- Martin Luther King Jr.'s Birthday - Monday, January 20, 2014
- Presidents' Day (Washington's Birthday) - Monday, February 17, 2014
- Memorial Day - Monday, May 26, 2014
- Independence Day - Friday, July 4, 2014
- Labor Day - Monday, September 1, 2014
- Columbus Day - Monday, October 13, 2014
- Veterans' Day - Tuesday, November 11, 2014
- Thanksgiving Day - Thursday, November 27, 2014
- Christmas Day - Thursday, December 25, 2014
What if I don't agree with an Order entered in a case?
A Notice of Appeal may be filed after an Order or Judgment has been entered in a case. In a Notice of Appeal, the party filing the appeal, the appellant, wishes to reverse the Order or Judgment granted in favor of the other party, the appellee. When an Appeal is filed, the matter is referred to the Bankruptcy Appellate Panel (BAP) or possibly the United States District Court. The filing fee for a Notice of Appeal is $298.00. More information regarding appeals is available on our web site.
What if the case I am interested in has been archived? / How do I request an old bankruptcy case file?
To retrieve copies of documents from the National Archives & Records Administration, you must obtain a form and location numbers from the Clerk's Office where the case was filed and closed. The Archive Request Form may be downloaded from the "Forms" section of this website. If you choose to download this form, you MUST obtain the locating numbers either from ECF or by contacting the appropriate Clerk's Office. You may also obtain the form in person or by writing to the Records Department of the division where the petition was filed and closed. Written requests must be accompanied by a self-addressed, stamped envelope and must contain the case name and case number. In addition, please include your telephone number.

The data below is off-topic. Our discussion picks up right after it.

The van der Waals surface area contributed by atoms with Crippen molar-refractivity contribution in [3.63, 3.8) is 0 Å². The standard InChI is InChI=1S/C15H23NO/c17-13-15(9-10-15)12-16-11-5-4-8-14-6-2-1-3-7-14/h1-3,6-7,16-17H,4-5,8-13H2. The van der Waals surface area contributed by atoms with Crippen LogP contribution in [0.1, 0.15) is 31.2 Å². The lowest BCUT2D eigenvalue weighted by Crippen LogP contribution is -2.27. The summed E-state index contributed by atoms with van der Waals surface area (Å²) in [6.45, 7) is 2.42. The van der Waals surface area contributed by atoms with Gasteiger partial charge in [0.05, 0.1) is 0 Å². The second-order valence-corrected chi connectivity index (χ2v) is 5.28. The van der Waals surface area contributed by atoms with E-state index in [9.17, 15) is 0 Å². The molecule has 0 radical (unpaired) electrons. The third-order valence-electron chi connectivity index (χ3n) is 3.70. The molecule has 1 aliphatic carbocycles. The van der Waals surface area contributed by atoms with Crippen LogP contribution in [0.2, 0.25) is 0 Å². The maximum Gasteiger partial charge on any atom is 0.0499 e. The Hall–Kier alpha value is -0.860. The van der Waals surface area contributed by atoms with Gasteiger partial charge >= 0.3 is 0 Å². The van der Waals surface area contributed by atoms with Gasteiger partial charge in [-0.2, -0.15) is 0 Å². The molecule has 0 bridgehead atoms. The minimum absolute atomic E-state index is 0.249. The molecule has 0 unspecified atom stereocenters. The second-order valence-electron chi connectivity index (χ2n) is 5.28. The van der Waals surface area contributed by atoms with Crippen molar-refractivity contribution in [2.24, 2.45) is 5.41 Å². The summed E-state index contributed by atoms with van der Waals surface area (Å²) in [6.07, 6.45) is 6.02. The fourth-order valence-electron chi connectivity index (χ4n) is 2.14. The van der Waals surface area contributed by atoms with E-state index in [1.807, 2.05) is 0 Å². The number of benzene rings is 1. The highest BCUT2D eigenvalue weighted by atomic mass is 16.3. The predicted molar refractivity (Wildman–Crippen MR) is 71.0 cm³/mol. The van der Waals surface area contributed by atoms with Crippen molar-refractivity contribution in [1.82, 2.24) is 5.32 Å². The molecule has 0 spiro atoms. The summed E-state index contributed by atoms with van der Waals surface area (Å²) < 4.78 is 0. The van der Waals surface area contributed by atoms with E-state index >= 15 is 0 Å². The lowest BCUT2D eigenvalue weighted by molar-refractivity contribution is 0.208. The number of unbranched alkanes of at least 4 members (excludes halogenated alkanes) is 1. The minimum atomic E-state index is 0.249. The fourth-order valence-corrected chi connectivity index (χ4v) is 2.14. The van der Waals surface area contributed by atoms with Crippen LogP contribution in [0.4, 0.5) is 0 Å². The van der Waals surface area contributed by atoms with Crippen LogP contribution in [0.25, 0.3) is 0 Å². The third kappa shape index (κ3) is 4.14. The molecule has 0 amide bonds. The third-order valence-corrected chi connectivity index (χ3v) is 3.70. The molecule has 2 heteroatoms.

If you wish to review an entire case file, it can be returned to the Clerk's Office from the National Archives & Records Administration at a cost of $53 (copy fees additional). Complete the "Archive Retrieval Form" and forward to the appropriate Clerk's Office along with the retrieval fee.
What is a 341(a) meeting?
Debtors have a duty to appear, testify under oath, and to be questioned by creditors at the 341(a) meeting. This meeting is presided over by the trustee assigned to the case and is held approximately 40 days after the new petition is filed. Failure to appear may result in dismissal of the case. If a continuance or change in the hearing date, time, or location is sought, the trustee assigned to the case must be contacted. Such requests are not filed with the court.